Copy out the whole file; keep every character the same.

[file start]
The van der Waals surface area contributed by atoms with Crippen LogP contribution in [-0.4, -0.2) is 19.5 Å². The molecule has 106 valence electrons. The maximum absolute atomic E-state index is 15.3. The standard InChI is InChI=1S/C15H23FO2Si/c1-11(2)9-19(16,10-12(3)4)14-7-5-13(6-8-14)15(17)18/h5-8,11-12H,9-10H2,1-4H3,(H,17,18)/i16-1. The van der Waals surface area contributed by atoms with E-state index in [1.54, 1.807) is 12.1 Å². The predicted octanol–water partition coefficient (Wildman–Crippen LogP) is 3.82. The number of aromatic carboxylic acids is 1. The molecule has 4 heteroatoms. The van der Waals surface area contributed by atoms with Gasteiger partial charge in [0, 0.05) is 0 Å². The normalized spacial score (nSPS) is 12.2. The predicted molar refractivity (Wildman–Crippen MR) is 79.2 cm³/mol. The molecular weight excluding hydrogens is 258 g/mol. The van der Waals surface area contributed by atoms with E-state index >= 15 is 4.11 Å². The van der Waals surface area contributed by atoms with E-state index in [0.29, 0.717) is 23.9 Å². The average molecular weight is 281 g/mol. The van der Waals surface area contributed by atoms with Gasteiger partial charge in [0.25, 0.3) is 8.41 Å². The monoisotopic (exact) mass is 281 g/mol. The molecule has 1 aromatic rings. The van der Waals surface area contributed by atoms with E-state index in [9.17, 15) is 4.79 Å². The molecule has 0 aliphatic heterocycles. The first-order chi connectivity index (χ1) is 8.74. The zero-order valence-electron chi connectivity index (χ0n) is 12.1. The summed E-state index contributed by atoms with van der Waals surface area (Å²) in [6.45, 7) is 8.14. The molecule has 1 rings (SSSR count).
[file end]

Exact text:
The van der Waals surface area contributed by atoms with Crippen LogP contribution in [-0.4, -0.2) is 19.5 Å². The molecule has 106 valence electrons. The maximum absolute atomic E-state index is 15.3. The standard InChI is InChI=1S/C15H23FO2Si/c1-11(2)9-19(16,10-12(3)4)14-7-5-13(6-8-14)15(17)18/h5-8,11-12H,9-10H2,1-4H3,(H,17,18)/i16-1. The van der Waals surface area contributed by atoms with E-state index in [1.54, 1.807) is 12.1 Å². The predicted octanol–water partition coefficient (Wildman–Crippen LogP) is 3.82. The number of aromatic carboxylic acids is 1. The molecule has 4 heteroatoms. The van der Waals surface area contributed by atoms with Gasteiger partial charge in [0, 0.05) is 0 Å². The normalized spacial score (nSPS) is 12.2. The predicted molar refractivity (Wildman–Crippen MR) is 79.2 cm³/mol. The molecular weight excluding hydrogens is 258 g/mol. The van der Waals surface area contributed by atoms with E-state index >= 15 is 4.11 Å². The van der Waals surface area contributed by atoms with E-state index in [0.29, 0.717) is 23.9 Å². The average molecular weight is 281 g/mol. The van der Waals surface area contributed by atoms with Gasteiger partial charge in [0.25, 0.3) is 8.41 Å². The monoisotopic (exact) mass is 281 g/mol. The molecule has 1 aromatic rings. The van der Waals surface area contributed by atoms with E-state index in [9.17, 15) is 4.79 Å². The molecule has 0 aliphatic heterocycles. The first-order chi connectivity index (χ1) is 8.74. The zero-order valence-electron chi connectivity index (χ0n) is 12.1. The summed E-state index contributed by atoms with van der Waals surface area (Å²) in [6.45, 7) is 8.14. The molecule has 1 rings (SSSR count).